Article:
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John Christie was a man of action – serving at Anzio in the Second World War and, after convalescing from a bullet wound, joining the Transjordan Frontier Force and serving in Palestine – and veteran of government and private sector operations across the Middle East/North Africa (Mena) region. GSN’s longest-serving editor and (from 1985 to 2000) proprietor, John sold the publication less than a year before his death on 16 June 2001 after a long illness.
A fluent and colloquial Arabist – he was summoned by King Faisal Bin Abdelaziz by the Saudi monarch saying ‘Send me the Syrian’, in a reference to his north Syrian accent – John’s sometimes colourful career generated gossip in expert circles. Some of his history was published in academic studies and articles on foreign policy and the intelligence services during the Cold War years. This was much to John’s frustration in later life: as a former Foreign Office official – from the intelligence side of Whitehall – he felt he could not reply publicly to set the record straight. In his GSN years, John had left behind government service far behind, but it is this background that linked his publication to ‘The Office’.
In a life of action leavened with a capacity for wry observation, John knew the Gulf and many Arab rulers for over 50 years. He described King Faisal – whom he used to meet weekly during his period at the British Embassy, then in Jeddah – as “the most charismatic man I ever met”, with an unrivalled grasp of events and their implications. He was not allowed to take notes in their meetings, so driven by the Saudi intelligence services’ founder Kamal Adham, John would race back to the embassy’s safe room to inform London of the king’s thoughts while the memory was still fresh.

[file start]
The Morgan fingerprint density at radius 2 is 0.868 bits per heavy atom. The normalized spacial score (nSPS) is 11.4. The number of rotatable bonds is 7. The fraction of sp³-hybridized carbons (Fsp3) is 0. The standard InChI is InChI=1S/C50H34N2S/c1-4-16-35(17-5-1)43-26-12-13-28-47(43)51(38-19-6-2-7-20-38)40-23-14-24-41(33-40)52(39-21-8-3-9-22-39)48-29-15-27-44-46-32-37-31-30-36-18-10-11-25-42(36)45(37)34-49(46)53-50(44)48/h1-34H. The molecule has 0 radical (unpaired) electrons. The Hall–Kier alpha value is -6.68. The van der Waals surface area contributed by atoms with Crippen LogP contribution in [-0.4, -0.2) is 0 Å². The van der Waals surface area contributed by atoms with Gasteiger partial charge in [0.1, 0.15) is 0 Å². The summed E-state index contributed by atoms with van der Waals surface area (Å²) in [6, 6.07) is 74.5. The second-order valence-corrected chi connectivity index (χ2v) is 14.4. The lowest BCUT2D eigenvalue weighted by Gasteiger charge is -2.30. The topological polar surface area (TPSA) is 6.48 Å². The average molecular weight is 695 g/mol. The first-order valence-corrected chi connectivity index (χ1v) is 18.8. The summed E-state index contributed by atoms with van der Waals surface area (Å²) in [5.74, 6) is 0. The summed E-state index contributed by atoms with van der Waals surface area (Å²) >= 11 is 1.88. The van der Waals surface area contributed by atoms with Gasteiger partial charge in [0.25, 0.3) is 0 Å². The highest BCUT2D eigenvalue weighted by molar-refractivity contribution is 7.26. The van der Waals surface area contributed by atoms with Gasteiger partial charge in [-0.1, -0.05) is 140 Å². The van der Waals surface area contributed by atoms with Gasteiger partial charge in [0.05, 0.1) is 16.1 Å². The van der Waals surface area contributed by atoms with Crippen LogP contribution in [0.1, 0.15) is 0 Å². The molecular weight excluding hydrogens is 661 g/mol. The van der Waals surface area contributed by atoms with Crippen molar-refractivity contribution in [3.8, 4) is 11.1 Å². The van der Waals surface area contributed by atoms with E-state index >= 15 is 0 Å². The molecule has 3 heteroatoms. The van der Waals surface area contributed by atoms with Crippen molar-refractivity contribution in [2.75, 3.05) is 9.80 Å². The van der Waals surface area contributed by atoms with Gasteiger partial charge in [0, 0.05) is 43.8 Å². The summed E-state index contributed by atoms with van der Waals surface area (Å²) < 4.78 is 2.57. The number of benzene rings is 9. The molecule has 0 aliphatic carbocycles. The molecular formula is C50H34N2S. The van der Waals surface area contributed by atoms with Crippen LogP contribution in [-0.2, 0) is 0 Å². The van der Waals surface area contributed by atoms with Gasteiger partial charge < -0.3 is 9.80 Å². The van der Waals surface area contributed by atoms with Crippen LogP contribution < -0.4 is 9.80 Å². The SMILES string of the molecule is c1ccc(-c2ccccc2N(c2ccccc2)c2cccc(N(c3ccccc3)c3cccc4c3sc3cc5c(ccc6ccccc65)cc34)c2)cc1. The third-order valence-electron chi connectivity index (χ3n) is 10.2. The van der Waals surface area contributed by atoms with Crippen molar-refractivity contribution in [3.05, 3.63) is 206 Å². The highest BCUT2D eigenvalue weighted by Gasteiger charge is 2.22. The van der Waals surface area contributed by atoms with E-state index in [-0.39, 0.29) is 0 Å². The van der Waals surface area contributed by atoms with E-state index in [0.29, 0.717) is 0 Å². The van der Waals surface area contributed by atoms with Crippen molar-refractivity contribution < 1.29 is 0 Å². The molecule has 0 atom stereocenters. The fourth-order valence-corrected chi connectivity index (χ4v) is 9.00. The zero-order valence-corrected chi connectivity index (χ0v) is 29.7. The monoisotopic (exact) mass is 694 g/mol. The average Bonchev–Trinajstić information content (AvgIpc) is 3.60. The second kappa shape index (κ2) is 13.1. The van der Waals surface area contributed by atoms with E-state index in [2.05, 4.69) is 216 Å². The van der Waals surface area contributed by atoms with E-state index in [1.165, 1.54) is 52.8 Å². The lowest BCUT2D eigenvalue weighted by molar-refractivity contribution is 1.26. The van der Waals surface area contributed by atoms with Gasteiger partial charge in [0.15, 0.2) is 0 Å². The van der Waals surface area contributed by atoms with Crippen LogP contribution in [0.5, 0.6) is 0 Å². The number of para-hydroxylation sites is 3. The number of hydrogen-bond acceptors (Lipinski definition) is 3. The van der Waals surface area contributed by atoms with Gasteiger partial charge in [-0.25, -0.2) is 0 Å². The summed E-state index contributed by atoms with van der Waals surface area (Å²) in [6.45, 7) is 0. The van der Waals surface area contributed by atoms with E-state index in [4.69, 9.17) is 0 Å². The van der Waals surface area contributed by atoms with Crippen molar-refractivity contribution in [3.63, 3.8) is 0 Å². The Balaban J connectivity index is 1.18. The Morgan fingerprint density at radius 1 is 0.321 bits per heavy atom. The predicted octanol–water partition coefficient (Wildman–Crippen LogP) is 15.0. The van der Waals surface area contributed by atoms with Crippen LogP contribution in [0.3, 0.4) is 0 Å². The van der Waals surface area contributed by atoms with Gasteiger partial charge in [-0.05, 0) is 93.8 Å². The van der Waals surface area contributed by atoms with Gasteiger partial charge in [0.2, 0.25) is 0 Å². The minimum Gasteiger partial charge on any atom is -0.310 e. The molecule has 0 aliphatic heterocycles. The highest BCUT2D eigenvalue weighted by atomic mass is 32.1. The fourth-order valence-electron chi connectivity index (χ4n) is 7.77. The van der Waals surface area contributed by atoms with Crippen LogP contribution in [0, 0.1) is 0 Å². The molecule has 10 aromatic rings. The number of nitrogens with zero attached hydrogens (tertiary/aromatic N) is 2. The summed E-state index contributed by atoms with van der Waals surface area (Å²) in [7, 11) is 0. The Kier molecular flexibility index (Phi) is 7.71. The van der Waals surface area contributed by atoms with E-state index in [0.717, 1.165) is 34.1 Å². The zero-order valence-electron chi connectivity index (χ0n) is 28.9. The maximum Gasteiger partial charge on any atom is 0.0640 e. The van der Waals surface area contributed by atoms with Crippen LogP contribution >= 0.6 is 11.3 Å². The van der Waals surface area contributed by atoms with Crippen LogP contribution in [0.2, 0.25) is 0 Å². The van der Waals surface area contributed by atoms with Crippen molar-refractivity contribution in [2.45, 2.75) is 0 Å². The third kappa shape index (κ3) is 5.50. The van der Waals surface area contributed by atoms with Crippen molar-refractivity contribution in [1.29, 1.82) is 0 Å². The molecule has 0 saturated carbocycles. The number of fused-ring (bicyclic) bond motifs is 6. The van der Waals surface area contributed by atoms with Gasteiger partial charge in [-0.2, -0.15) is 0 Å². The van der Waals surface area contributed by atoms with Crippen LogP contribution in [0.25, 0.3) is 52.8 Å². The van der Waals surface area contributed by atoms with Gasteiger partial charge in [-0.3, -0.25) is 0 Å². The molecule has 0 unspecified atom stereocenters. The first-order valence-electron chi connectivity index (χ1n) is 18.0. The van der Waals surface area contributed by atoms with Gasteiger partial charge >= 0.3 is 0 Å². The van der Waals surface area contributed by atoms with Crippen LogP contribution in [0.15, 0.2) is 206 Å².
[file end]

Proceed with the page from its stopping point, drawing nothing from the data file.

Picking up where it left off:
After leaving the army in 1948, Christie was sent by Iraq Petroleum Company to Doha, representing Qatar Petroleum Company to Sheikh Abdullah Bin Jasim Al-Thani. But never far from government service, in 1953-56 he worked as features editor at the Near East Arab Broadcasting Station in Cyprus, which, as Nasserism surged, was created as a British answer to the Cairo-based Voice of the Arabs. He later had diplomatic postings in Bahrain and Kuwait. Christie was awarded an OBE for his role during the massing of Iraqi troops on Kuwait’s border ahead of the emirate’s independence in 1961.
Subsequently posted to Jeddah and Tripoli, Libya, Christie was at Britain’s Khartoum embassy during the late-1960s revolution. He eventually left government service to set up a Middle East department in City bankers Kleinwort Benson, until he was headhunted by another merchant banker, Edward Bates and Sons (which later became Allied Arab Bank).
Into his fifties, with two young daughters, John turned to broadcasting and journalism, eventually buying GSN from IC Publications. He also acted as consultant, travelling to Middle East destinations until his late seventies. When illness finally forced John to retire, much to the relief of his wife, Patricia, he expressed pleasure that GSN had passed into the hands of journalists committed to reporting the region in an open and unbiased way. He was buried beneath a walnut tree in his Sussex garden.
This is based on an appreciation published in GSN issue 1,000, 21 September 2015. The full articles can be accessed at